Margaret Scott is the red-haired woman who turns the pages for Kyle Ritter’s virtuoso performances on All Soul’s organ. “The hardest thing,” Margaret said, “is that if I mess up, it looks as if the performer made a mistake. I am not tense about it, but I feel a great responsibility.”
Guest organist and parishioner Margie Johnson confirms, “There is more to it than people realize. Margaret is amazing.”
Besides being a skilled and trusted page turner, Margaret sings in the choir, performs violin solos and is a violinist in the Hendersonville Symphony Orchestra. And she has a full-time job as a legal secretary.
Margaret’s family is steeped in academia and music. She was born in Ithaca, N.Y., where her father Edward Scott, taught philosophy at Ithaca College. The professor was a native North Carolinian and returned to the mountains to teach at Warren Wilson College, Swannanoa.
Her mother, Lora Scott, taught voice, private piano lessons and Kindermusic at Warren Wilson. She led the alto section of All Souls’ choir for many years. Kindermusic and Lora Scott were synonymous at All Souls.
Brother George Scott is an IT professional by day and plays the keyboard for Lyric (https://www.reverbnation.com/lyricfans) by night.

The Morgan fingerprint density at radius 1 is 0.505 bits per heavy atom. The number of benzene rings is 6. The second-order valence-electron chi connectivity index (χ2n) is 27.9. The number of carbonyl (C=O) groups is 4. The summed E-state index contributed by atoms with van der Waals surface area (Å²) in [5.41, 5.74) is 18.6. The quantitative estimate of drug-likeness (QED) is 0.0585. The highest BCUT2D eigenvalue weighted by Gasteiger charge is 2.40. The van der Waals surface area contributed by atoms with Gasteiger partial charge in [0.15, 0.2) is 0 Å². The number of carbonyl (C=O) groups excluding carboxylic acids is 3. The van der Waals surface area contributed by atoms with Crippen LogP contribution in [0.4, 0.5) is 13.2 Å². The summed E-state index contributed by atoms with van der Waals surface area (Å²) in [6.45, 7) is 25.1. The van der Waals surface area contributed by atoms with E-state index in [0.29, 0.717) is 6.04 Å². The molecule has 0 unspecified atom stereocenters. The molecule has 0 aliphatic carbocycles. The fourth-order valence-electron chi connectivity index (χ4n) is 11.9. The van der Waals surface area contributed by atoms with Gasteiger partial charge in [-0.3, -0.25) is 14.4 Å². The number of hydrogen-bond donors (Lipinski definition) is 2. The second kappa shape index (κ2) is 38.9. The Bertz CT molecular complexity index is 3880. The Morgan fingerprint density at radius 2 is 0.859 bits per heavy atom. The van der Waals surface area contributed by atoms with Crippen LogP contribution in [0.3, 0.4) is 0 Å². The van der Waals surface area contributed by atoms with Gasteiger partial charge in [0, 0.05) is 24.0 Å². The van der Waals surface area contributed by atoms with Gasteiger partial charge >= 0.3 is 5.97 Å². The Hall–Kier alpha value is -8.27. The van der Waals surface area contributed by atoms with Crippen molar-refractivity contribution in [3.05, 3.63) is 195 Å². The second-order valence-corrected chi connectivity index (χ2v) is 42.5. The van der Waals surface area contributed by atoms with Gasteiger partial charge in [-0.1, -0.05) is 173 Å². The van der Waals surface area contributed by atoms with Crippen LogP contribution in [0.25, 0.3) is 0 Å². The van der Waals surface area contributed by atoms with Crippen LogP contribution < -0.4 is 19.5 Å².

Margaret sang in the All Souls children’s choir and has scarcely missed a choir performance since the 1970s. As noted, she turns the pages for choirmaster Ritter and, when he needs three hands, she pulls an occasional stop on the organ for him.
Enough about music. There is more to Margaret. Her titian tresses are so long she can sit on them. A lot of trouble? Not a bit, she said. “I never need to get a haircut.” She lives in the Woodfin area. Cooking holds no interest, and food very little. “I eat to live, not live to eat.”
She likes to curl up and read a good mystery novel, a real page-turner. A pet would be nice, but she is allergic. She e-mails her mother, who lives at Highland Farms, and younger brother on a daily basis.
If she won the lottery (unlikely, since she doesn’t gamble), she would buy something for the choir – new robes, an extravagant piece of music … “I am a very practical person,” she said. “I would ask them what they need.”
If she could ask anything of the congregation, she would ask parishioners to make sure to silence cell phones and to join in lustily when the choir moves into the nave on the last hymn. Don’t worry about your voice, she said, ”make a joyful noise.”
If Margaret is playing a violin solo, she often chooses a work from the Telemann Fantasias for solo violin. If she is singing with the congregation on that last hymn, let it be Praise My Soul the King of Heaven.
One last note about music: Page turning has its small dramas. When former choirmaster Bill Stokes was performing the last hymn of his All Souls’ career, the complex Widor Toccata from Symphony V, Margaret noted one of the loose pages toward the end was turned backward. What to do? The duo was unflappable. When Stokes came to the gap, he played on, finishing perfectly. “He knew the piece so well.”
Of course, Margaret knew it too.